#TeamSpaceWestern - Part Three: Gulch Rock - @RainerSalt

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Gulch Rock

by Rainer Salt / RainerSalt

Tending his herd of mining-bots was Jeff's profession and passion, and it was the one thing he was good at. He loved the silence, the simplicity, and the beauty of his work. He enjoyed the solitary vigil in his shuttle and the hours spent observing his machines as they slowly but persistently chewed away at an asteroid.

But today, something was awry. Today, the herd was restless.

The semi-sentient, eight-legged bots were skittish, swiveling their delicate sensor arrays nervously this way and that, chattering status messages back and forth.

Jeff logged into the alpha bot, R2-D2, and checked its sensor readings. They told him of a whiff of metal ions strolling the hard vacuum, the kind of trace the bots were designed to pick up. Yet the composition of elements was untypical for an asteroid of this part of the belt.

He shrugged. Jeff wasn't a scientist. He was just a herder. A good herder, keeping his bots running smoothly and efficiently. He had learned this line of work from his father and had inherited the bots from him when the old man had died.

Thinking of his dad made him remember the last time he had seen him alive, deeply inhaling from his final smoke, the acrid, obnoxious smell of Ecrivain's Specials hanging heavily in the air. "Them are the best, son," the old man had said, holding the fag between two fingers while coughing viciously. "Them makin' you awesome." His coughing had lasted for some more minutes; then he had died. Which hadn't been awesome.

Jeff had then given his dad the ritual burial, shoving his body away from their homestead's asteroid, supplying it with enough kinetic energy to flee the rock's gravitational field and to float through hard vacuum for years to come.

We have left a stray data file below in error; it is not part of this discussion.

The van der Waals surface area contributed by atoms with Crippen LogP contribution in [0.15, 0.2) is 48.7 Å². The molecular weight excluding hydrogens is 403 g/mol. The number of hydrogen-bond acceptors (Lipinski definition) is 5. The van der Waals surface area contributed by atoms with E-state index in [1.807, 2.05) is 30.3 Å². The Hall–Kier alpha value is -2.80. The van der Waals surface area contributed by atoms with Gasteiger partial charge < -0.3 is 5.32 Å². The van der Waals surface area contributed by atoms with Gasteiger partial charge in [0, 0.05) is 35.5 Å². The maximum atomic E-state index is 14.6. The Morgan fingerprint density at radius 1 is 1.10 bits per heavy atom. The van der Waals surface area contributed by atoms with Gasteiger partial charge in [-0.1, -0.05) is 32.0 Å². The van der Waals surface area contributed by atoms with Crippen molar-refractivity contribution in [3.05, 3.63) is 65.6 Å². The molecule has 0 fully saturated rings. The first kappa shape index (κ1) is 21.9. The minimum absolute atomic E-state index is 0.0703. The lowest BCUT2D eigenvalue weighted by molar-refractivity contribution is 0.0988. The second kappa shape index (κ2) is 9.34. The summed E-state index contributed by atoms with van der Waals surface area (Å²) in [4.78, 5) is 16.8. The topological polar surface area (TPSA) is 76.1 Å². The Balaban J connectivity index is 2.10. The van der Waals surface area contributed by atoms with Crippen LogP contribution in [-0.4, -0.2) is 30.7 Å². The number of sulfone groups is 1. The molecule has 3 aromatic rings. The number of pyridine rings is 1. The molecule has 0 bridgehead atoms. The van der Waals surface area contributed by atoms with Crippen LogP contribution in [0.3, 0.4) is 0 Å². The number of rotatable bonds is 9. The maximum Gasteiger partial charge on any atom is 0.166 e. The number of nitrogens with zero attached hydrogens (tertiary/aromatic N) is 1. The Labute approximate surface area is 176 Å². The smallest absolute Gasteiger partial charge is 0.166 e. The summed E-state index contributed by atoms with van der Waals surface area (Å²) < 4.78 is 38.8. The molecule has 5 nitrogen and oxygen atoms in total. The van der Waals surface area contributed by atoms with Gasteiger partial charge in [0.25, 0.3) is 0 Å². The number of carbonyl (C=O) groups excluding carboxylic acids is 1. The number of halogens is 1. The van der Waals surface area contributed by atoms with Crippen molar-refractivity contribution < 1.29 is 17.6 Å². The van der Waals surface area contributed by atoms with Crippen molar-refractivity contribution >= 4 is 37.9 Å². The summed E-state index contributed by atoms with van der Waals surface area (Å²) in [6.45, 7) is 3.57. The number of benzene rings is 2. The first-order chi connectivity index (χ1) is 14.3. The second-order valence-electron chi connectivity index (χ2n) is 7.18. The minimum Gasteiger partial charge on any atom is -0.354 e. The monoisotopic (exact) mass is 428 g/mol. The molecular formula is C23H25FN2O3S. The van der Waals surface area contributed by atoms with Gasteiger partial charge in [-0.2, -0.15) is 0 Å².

Since then, Jeff had herded the bots, dragging them after his shuttle from one asteroid to the next, wandering the belt, harvesting it for rare metals. Occasionally, he had visited one of the outposts for selling the ingots the bots excreted. Apart from that, he had kept to himself and to his herd.

Jeff activated the long-range radar of his shuttle, probing the endless abyss around him, searching for the origin of the metal ions his bots had sniffed. It took some moments for the scan to materialize into a coherent picture, but then he saw three dots. Still thousands of klicks out, but approaching steadily.

A clump of something was forming in his stomach. A clump as heavy and black as a migrant iron meteorite.

A beep announced an incoming AV-signal. He acknowledged the communication. A flurry of pixels coalesced into a face.

The monitor showed only the man's head, and not even all of it. Only a pair of eyes, a nose, and a mouth were visible, the rest of the man was outside the camera's field of view.

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